A scratch! But ask for me tomorrow and you shall find me a grave man.
Maynard Dixon, “A Desert Valley: Panamint, California”, 1922.
Photography by Mike Olbinski (Chandler, Arizona); Friona, Texas
“Some of the things I’m about to say might not make sense,” began O.M., a 22-year-old cancer survivor. He had the far-off look in his eyes that I recognized from so many of the other study participants. They sound like travelers, struggling to describe exotic foreign lands to the people left back home. That struggle is a sign that the treatment has worked. Ineffability is one of the primary criteria that define a mystical experience.
“I was outside of my body, looking at myself,” O.M. continued, “My body was lying on a stretcher in front of a hospital. I felt an incredible anxiety—the same anxiety I had felt every day since my diagnosis. Then, like a switch went on, I went from being anxious to analyzing my anxiety from the outside. I realized that nothing was actually happening to me objectively. It was real because I let it become real. And, right when I had that thought, I saw a cloud of black smoke come out of my body and float away.”
The encounter with the black smoke was just one of many experiences that O.M. had that day. As his mind, “like a rocket,” traversed vast expanses, his body never left the comfortable and well-worn couch at the Bluestone Center for Clinical Research in Midtown Manhattan. The athletic first-year medical student is one of 32 participants in a New York University study examining the hallucinogen psilocybin as a treatment for cancer-related anxiety.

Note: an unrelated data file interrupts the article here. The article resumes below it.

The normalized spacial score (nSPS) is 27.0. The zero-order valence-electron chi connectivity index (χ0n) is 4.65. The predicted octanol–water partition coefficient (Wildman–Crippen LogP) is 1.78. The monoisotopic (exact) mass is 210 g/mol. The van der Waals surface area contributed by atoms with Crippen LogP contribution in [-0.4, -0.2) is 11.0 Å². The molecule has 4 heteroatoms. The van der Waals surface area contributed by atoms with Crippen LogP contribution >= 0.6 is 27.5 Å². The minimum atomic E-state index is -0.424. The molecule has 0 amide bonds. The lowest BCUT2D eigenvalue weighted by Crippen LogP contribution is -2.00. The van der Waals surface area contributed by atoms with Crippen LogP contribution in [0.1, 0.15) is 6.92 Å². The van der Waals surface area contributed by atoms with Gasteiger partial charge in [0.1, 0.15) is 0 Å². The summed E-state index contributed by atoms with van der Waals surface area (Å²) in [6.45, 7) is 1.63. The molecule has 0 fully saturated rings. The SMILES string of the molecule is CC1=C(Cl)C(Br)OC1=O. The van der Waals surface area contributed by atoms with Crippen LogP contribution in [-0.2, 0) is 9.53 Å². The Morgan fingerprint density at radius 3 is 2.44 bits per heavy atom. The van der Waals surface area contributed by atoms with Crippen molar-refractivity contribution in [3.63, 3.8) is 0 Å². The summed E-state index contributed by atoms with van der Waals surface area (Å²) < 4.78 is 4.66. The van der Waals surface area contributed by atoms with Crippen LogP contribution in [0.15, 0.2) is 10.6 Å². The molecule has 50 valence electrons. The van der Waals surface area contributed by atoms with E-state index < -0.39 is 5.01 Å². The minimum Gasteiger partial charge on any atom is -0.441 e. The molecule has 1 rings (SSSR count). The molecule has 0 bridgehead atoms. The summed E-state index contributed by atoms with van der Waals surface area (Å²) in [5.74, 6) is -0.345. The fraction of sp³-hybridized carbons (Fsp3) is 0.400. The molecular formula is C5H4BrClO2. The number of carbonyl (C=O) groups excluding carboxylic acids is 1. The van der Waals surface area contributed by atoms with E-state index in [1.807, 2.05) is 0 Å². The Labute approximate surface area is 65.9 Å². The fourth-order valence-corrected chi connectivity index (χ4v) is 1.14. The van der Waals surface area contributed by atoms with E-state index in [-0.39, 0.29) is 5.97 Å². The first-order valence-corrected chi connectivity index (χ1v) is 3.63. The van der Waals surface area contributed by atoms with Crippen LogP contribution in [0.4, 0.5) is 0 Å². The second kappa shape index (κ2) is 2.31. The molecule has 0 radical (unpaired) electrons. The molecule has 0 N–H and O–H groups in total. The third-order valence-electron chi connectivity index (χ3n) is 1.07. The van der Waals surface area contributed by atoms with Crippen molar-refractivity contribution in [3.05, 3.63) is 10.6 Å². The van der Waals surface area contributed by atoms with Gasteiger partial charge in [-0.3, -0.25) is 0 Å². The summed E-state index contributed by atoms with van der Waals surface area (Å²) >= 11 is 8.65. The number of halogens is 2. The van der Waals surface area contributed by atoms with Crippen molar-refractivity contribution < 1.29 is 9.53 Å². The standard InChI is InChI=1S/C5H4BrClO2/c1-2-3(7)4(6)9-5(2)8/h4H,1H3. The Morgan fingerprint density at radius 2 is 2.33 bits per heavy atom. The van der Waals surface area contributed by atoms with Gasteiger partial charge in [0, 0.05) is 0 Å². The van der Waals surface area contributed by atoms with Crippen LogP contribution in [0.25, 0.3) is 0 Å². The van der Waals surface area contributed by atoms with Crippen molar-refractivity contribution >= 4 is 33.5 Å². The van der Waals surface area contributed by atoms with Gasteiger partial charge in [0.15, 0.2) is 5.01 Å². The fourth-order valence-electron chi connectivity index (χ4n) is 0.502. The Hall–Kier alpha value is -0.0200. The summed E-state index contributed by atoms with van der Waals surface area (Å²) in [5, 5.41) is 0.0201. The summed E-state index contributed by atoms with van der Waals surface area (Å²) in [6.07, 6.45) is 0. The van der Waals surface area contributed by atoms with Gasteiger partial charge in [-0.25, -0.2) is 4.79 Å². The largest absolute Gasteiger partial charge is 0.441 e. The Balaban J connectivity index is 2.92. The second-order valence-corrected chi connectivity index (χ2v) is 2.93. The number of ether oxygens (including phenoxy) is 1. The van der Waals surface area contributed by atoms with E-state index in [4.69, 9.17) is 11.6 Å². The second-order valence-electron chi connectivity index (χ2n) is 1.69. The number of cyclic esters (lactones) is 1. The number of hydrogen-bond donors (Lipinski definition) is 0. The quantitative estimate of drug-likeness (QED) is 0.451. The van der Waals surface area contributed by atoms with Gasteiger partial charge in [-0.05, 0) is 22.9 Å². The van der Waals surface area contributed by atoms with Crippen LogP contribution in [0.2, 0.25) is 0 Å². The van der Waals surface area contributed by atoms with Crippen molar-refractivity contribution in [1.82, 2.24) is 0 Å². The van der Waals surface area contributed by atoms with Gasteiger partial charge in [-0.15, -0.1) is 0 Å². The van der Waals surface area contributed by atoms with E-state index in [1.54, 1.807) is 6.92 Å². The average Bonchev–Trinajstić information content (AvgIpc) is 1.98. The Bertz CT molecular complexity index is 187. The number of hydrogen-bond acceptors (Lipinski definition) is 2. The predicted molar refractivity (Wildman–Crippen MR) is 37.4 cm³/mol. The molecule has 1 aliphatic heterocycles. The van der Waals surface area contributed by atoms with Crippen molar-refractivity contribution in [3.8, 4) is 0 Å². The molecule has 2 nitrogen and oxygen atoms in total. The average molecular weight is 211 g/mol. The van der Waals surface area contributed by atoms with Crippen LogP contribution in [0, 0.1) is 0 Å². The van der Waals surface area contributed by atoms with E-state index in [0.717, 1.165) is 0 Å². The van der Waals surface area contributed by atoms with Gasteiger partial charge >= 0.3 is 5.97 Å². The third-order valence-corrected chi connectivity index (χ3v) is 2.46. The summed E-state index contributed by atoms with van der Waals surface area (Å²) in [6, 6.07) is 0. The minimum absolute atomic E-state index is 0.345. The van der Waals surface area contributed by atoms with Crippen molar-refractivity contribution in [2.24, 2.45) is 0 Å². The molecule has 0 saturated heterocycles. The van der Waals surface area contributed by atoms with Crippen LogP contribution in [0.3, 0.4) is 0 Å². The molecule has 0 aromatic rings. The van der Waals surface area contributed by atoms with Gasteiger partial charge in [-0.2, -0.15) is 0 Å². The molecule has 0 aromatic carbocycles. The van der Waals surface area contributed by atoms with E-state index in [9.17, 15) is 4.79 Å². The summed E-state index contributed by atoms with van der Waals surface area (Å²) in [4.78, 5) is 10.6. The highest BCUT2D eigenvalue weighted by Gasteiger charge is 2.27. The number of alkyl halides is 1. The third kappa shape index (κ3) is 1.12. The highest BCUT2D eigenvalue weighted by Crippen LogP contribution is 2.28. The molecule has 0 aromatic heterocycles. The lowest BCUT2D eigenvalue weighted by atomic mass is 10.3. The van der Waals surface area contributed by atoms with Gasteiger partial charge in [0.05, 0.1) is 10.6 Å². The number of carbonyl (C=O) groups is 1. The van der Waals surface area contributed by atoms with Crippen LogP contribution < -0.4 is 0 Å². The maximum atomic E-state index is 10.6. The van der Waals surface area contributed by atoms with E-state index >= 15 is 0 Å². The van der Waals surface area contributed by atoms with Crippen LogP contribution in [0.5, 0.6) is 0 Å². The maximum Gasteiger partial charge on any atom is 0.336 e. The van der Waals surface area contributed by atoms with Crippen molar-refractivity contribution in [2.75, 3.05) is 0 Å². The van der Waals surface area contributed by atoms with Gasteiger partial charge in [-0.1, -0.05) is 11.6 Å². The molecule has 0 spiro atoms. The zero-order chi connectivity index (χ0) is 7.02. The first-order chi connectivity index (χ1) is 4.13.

Read more. [Image: NYU]
The Persians adopted the Lydian tradition of minting coins following their conquer of Lydia in 547 BCE.
The daric was a golden coin used in the Persian Empire, which is thought to have been named after Persian king Darius I (521-486 BCE). The production of these coins continued after the death of Darius, up until Alexander the Great’s conquest of Persia during the 4th century BCE. Proceeding this conquest we see the use of the double daric, an innovation of Alexander.
The shown example above is of the obverse and reverse of a double daric of Artaxerxes II, Babylonia, ca. 330–300 BCE. Photo courtesy of & currently located at the Cabinet des Médailles, France. Photo taken by Marie-Lan Nguyen via the Wiki Commons.
|—||Joe Haldeman (via maxkirin)|